Stand-off laser-induced breakdown spectroscopy for steel-grade intermix detection in sequence casting operations. At-line monitoring of temporal evolution versus predicted mathematical model
L.M. Cabalín, T. Delgado, J. Ruiz, D. Mier and J.J. Laserna, Spectrochimica Acta Part B, 2018, 146, 93 – 100.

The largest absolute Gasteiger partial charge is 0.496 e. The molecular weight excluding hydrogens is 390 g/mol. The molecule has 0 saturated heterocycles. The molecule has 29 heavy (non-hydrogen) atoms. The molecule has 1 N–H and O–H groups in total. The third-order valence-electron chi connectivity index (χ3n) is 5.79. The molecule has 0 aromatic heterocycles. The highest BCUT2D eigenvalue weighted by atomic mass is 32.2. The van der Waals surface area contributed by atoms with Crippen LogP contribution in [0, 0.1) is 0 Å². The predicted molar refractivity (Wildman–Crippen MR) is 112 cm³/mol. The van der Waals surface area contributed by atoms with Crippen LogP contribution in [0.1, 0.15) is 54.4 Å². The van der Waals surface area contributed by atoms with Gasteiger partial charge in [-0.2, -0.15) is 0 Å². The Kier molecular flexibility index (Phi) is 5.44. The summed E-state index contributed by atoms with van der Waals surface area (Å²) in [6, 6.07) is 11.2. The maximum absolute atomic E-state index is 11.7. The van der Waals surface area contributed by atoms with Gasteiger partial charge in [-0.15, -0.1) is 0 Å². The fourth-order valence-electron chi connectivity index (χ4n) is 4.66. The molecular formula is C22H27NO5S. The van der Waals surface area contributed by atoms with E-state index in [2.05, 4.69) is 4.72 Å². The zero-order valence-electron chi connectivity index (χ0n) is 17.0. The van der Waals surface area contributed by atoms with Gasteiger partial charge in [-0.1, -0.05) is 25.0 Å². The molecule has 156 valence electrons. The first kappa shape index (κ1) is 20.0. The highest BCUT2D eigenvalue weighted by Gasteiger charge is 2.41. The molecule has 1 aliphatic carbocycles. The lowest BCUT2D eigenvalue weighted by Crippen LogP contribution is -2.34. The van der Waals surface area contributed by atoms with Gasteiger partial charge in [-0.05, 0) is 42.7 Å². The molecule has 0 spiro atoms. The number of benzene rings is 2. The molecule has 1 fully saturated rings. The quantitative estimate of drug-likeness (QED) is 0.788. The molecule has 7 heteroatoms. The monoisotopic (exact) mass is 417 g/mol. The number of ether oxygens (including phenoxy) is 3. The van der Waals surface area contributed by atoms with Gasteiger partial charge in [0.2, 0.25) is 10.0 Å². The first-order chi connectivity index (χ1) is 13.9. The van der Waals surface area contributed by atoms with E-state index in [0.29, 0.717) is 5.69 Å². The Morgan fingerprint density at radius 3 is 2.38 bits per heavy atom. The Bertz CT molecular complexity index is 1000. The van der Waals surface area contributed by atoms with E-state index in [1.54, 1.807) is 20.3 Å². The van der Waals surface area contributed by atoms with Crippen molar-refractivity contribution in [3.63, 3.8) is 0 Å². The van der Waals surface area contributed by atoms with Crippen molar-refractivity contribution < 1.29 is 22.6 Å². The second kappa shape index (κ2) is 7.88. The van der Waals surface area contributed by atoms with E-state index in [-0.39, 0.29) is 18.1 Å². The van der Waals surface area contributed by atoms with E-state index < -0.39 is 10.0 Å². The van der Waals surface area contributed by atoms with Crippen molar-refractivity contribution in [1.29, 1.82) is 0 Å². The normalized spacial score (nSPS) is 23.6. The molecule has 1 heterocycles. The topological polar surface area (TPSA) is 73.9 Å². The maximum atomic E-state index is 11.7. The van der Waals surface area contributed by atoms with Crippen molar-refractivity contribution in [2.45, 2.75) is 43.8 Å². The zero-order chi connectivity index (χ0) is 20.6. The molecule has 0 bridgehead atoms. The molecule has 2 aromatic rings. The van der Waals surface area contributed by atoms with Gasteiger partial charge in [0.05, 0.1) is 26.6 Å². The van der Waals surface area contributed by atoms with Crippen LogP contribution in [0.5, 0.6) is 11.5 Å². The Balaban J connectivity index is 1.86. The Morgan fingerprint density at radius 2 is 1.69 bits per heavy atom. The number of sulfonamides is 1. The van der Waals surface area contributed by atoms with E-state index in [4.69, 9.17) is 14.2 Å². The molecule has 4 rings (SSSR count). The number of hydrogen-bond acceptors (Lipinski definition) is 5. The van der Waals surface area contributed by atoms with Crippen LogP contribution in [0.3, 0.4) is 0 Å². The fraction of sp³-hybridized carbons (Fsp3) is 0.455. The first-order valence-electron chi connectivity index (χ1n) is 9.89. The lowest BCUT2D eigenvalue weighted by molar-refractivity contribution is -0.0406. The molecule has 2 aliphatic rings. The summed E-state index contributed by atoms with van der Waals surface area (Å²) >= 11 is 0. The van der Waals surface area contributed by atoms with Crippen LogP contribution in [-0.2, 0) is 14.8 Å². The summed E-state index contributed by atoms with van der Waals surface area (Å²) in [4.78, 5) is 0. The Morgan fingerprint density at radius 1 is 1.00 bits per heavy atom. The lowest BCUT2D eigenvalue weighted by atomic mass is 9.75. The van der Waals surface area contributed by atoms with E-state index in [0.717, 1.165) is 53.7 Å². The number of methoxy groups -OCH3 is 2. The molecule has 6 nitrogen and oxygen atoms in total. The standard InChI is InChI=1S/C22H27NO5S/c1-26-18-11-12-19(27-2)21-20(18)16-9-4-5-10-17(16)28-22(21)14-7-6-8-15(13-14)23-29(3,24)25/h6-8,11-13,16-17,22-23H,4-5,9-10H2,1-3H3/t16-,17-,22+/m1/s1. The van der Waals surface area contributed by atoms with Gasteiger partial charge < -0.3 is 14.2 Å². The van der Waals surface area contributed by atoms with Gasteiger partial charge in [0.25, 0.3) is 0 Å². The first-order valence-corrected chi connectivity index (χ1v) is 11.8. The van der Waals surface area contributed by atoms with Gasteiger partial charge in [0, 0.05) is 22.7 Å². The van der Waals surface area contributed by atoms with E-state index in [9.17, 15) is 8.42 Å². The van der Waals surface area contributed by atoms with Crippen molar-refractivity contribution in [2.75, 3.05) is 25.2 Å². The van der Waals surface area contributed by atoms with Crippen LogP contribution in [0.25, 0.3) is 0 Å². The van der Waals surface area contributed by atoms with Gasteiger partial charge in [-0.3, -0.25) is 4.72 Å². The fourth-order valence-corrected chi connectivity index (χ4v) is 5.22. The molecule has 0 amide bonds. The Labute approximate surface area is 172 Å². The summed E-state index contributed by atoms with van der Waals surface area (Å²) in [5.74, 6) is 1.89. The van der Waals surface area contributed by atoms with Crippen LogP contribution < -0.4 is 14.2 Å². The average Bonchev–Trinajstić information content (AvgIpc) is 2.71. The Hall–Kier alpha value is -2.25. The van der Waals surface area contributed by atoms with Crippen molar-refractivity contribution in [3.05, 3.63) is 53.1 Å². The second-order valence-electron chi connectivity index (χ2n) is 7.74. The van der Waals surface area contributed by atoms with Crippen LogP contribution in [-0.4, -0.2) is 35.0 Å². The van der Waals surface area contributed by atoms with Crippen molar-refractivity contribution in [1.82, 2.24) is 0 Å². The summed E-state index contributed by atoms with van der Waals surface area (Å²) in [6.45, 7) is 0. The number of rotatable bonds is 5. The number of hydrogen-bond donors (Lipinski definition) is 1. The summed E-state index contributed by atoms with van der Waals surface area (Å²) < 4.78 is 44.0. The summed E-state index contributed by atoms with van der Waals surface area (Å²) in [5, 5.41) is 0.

Continuous casting is an extensively used industrial process for steel manufacturing. In this common method of steel production, forms (billet/bloom/slab) involving a change of steel grade present a variation in elemental composition from the first heat to the second one. In a previous work, the capabilities of dual-pulse stand-off laser-induced breakdown spectroscopy (LIBS) to detect the separation between grades for stainless steel slabs have been demonstrated. In that case, Cr and Mo were the elements allowing this intermixing detection. In the currentwork, this LIBS systemhas been optimized andmounted at 3.6mfromhot billet in the continuous casting line in the Sidenor steel factory in Basauri, Bilbao (Spain), ahead the oxycutting unit, in order to discriminate between billets of special steel, where typical scale layer thicknesses are in the order of 100–400 μm. In this challenging case (due to the formation of a much thicker oxidized layer), minor elements as Pb (change from nill to 0.17%) or V (from nill to 0.1%) have proved to be useful for detection of the grade transition. After the experiment, laboratory LIBS measurements were carried out on small pieces cut from a selected billet where the intermixing was detected at-line, confirming the experimental results obtained in factory. Both laboratory and at-line LIBS information are in agreement with the chemical composition determined by optical emission spectroscopy (OES), andwith the results of a mathematical model predicting the temporal evolution of the elemental content in the intermix region.